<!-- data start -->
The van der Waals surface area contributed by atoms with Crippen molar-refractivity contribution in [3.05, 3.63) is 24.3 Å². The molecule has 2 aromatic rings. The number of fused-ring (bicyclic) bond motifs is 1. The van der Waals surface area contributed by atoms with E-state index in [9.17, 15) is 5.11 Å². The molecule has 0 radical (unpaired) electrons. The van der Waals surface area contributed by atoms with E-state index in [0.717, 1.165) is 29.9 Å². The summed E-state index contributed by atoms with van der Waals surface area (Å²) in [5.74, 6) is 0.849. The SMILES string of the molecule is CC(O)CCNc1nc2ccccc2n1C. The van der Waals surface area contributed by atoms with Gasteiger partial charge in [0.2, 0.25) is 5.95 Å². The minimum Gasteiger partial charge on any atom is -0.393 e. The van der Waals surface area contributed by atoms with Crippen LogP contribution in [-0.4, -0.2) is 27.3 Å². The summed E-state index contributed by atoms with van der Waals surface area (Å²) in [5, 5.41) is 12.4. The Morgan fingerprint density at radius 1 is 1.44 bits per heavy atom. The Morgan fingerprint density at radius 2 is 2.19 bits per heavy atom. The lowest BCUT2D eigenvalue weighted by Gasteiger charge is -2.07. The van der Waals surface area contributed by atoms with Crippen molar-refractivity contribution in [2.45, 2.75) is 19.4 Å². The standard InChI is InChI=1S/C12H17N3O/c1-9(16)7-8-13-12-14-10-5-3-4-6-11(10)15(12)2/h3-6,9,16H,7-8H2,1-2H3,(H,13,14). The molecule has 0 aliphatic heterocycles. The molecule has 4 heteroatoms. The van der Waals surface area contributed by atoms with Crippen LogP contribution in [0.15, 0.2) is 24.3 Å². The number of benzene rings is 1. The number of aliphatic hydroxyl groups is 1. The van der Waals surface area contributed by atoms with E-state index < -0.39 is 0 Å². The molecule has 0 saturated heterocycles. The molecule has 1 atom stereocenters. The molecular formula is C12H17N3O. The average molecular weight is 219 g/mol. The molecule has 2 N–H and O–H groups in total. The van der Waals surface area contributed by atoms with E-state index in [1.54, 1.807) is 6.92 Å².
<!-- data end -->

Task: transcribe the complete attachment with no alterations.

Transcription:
The van der Waals surface area contributed by atoms with Crippen molar-refractivity contribution in [3.05, 3.63) is 24.3 Å². The molecule has 2 aromatic rings. The number of fused-ring (bicyclic) bond motifs is 1. The van der Waals surface area contributed by atoms with E-state index in [9.17, 15) is 5.11 Å². The molecule has 0 radical (unpaired) electrons. The van der Waals surface area contributed by atoms with E-state index in [0.717, 1.165) is 29.9 Å². The summed E-state index contributed by atoms with van der Waals surface area (Å²) in [5.74, 6) is 0.849. The SMILES string of the molecule is CC(O)CCNc1nc2ccccc2n1C. The van der Waals surface area contributed by atoms with Gasteiger partial charge in [0.2, 0.25) is 5.95 Å². The minimum Gasteiger partial charge on any atom is -0.393 e. The van der Waals surface area contributed by atoms with Crippen LogP contribution in [-0.4, -0.2) is 27.3 Å². The summed E-state index contributed by atoms with van der Waals surface area (Å²) in [5, 5.41) is 12.4. The Morgan fingerprint density at radius 1 is 1.44 bits per heavy atom. The Morgan fingerprint density at radius 2 is 2.19 bits per heavy atom. The lowest BCUT2D eigenvalue weighted by Gasteiger charge is -2.07. The van der Waals surface area contributed by atoms with Crippen molar-refractivity contribution in [2.45, 2.75) is 19.4 Å². The standard InChI is InChI=1S/C12H17N3O/c1-9(16)7-8-13-12-14-10-5-3-4-6-11(10)15(12)2/h3-6,9,16H,7-8H2,1-2H3,(H,13,14). The molecule has 0 aliphatic heterocycles. The molecule has 4 heteroatoms. The van der Waals surface area contributed by atoms with Crippen LogP contribution in [0.15, 0.2) is 24.3 Å². The number of benzene rings is 1. The number of aliphatic hydroxyl groups is 1. The van der Waals surface area contributed by atoms with E-state index < -0.39 is 0 Å². The molecule has 0 saturated heterocycles. The molecule has 1 atom stereocenters. The molecular formula is C12H17N3O. The average molecular weight is 219 g/mol. The molecule has 2 N–H and O–H groups in total. The van der Waals surface area contributed by atoms with E-state index in [1.54, 1.807) is 6.92 Å².